pediatric housecalls Robert R. Jarrett M.D. M.B.A. FAAP

Choosing a Name For a Child

Attached to nearly every person that I have met has been a name.   And for pediatricians it doesn’t take long to have heard quite a few of them.

Different areas of the world have varied parenting practices concerning naming children – and, some, even in this country, are not always for the child’s best benefit.

There have been some areas of the world who have such high infant and childhood death rate that the parents don’t bother to name their children until they have “proved” that they will “make it,” so to speak, for several years.

It is customary in some Polynesian cultures that the child should take the name of the mother (which, by the way, creates no small problem with American hospital’s billing computers).

There have been times when children were named after much prayer; as the name was supposed to reflect the child’s appointed purpose in life.

And these were sometimes changed throughout life as the child grew and found favor with either God or political leaders.

Scandinavian children frequently take their father’s first name as their own LAST name.   For example, Peter Sorenson’s male child may be named Fredrick PETERson, (a practice which makes many genealogists cry).

In some Spanish cultures the baby is named by it’s God-parents not by it’s parents.

There are marriages performed “to give the baby a name.”

Children’s Names – No Small Significance

But, no matter what the procedure followed, there is no doubt that an individuals name can have a major influence in a persons’ life.   Especially if it is given in a whimsical or capricious manner.

Newspapers occasionally carry articles about these sorts of names.

The Hog family who named their daughter Ima, or the Junk family who named their daughter Alota, are examples.

Boy being bullied over his nameNon-acceptance and bullying

I have been made aware of a couple who felt their child was conceived while smoking marijuana, and named the child Weed.   And others who have been named Saliva, Virus, Velveeta, and Lavoris.

But not all different sounding names are given capriciously; after all, in these days of depersonalization, your name is an individual trademark.

However, even though there is not a lot of research literature on the subject, names can both attract and repel.

I am aware of one study in which teachers were asked to “grade” papers in which they were given only the name of the individual.   And they DID show subjective preferences.

Essays supposedly written by Elmer, Huber, or Bertha were downgraded while comparable papers thought to have been written by David, Michael, Dale, Lisa, or Karen got higher scores.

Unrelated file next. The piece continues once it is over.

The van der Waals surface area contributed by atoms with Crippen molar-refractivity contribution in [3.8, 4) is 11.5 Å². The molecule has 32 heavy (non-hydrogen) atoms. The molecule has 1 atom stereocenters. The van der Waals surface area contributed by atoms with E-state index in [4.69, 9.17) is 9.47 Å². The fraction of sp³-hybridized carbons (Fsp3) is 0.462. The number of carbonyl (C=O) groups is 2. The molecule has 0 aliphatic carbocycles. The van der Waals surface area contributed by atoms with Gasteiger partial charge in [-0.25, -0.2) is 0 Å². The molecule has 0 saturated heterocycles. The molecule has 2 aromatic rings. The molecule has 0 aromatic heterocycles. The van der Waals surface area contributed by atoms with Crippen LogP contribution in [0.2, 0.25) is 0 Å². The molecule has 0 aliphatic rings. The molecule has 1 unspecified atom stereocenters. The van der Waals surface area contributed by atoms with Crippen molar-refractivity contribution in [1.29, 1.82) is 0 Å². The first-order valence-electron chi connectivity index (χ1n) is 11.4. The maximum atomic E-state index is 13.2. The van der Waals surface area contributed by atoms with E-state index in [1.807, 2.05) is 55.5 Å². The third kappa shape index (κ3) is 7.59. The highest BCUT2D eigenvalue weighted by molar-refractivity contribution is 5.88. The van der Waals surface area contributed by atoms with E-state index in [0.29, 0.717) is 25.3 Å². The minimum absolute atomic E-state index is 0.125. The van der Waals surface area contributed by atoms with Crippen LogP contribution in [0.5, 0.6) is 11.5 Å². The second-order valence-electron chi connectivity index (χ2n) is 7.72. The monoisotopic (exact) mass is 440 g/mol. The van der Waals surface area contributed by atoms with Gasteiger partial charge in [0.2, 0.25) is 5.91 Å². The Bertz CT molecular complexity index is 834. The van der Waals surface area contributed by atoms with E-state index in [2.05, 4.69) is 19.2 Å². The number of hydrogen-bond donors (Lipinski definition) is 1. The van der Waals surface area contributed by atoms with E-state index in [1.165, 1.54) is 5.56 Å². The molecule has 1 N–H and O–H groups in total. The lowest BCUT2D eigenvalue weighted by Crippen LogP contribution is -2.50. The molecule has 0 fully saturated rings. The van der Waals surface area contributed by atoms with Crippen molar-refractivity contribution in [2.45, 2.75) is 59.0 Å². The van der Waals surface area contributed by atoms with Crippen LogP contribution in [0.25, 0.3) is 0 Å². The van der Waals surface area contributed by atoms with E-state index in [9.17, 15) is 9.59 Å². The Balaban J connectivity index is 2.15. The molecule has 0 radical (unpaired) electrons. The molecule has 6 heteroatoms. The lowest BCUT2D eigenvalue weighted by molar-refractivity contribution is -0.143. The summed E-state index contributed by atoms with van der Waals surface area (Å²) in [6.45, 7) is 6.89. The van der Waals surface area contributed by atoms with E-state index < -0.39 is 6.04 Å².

And it may be unintentional.   Think about how you would feel about going to some physician friends of mine named Joseph Smith, Richard Nixon, or Jimmy Carter.   (There are some who have even called me “Doctor J”).

Rod Fifield, a social worker at a local hospital, has compiled for us every single name given to babies born at his hospital in a full year. (WOW!)

He found 3,369 children.   There were 337 different boys names and 428 different girls names.

What were by far and away the most common girls names?   You guessed it, Movie and soap opera stars.

Ashley (56), Jennifer (44), Jessica (29), Lindsay (24), Melissa (24), Nicole (25), Megan (27), Amanda (21), Amber (21), Heather (23) and Brittany (20). Andrea, Crystal, Erica, Kimberly, Natalie, Stephanie, and Sara were used about 20 times each in the year.

Boys, on the other hand, most commonly were named after “macho heroes” right?   No, Biblical names are top. (Possibly wishful thinking?)

Michael (44), Christopher (41), Matthew (33), Adam (24), Daniel (25), David (30), Jason (24), Jared (23), Zachary (23), John (20) and Joshua (36).  
Aaron, Andrew, Joseph, Nathan James, and Benjamin are also popular as is Jeffery (26), Ryan (22), Robert (22) and Tyler (21).

Names do, in fact, affect a child’s life.   You would do well to begin selecting several names prior to the birth of your child.

However, if you have not decided on a name at the birth of the baby, there is no problem in taking your time to submit the appropriate name… despite how anxious it makes the hospital personnel dance around.

Today, more than in the past, hospitals are interested in getting the name completed for birth certificate paper work purposes.   However, don’t worry about taking your time and making sure the name is what you want, even if you need to do some paperwork from home.

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